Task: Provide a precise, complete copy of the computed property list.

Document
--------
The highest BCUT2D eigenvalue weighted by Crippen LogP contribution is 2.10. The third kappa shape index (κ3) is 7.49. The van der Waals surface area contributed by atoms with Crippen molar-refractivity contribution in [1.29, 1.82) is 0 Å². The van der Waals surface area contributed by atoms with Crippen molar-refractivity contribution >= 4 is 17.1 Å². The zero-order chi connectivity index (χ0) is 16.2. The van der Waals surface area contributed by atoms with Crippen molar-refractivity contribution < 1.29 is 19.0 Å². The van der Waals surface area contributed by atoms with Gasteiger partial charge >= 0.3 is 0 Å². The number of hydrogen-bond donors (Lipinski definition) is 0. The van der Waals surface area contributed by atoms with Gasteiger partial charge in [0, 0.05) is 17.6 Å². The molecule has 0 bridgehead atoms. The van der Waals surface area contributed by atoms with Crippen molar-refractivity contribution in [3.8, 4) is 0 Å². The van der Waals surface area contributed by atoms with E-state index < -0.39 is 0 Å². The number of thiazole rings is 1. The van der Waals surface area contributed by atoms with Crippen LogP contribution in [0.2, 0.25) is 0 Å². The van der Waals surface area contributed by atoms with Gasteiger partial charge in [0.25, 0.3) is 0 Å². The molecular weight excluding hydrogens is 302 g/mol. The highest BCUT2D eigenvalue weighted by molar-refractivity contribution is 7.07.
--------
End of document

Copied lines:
The highest BCUT2D eigenvalue weighted by Crippen LogP contribution is 2.10. The third kappa shape index (κ3) is 7.49. The van der Waals surface area contributed by atoms with Crippen molar-refractivity contribution in [1.29, 1.82) is 0 Å². The van der Waals surface area contributed by atoms with Crippen molar-refractivity contribution >= 4 is 17.1 Å². The zero-order chi connectivity index (χ0) is 16.2. The van der Waals surface area contributed by atoms with Crippen molar-refractivity contribution < 1.29 is 19.0 Å². The van der Waals surface area contributed by atoms with Gasteiger partial charge >= 0.3 is 0 Å². The number of hydrogen-bond donors (Lipinski definition) is 0. The van der Waals surface area contributed by atoms with Gasteiger partial charge in [0, 0.05) is 17.6 Å². The molecule has 0 bridgehead atoms. The van der Waals surface area contributed by atoms with Crippen molar-refractivity contribution in [3.8, 4) is 0 Å². The van der Waals surface area contributed by atoms with E-state index < -0.39 is 0 Å². The number of thiazole rings is 1. The van der Waals surface area contributed by atoms with Crippen LogP contribution in [0.2, 0.25) is 0 Å². The van der Waals surface area contributed by atoms with Gasteiger partial charge in [0.25, 0.3) is 0 Å². The molecular weight excluding hydrogens is 302 g/mol. The highest BCUT2D eigenvalue weighted by molar-refractivity contribution is 7.07.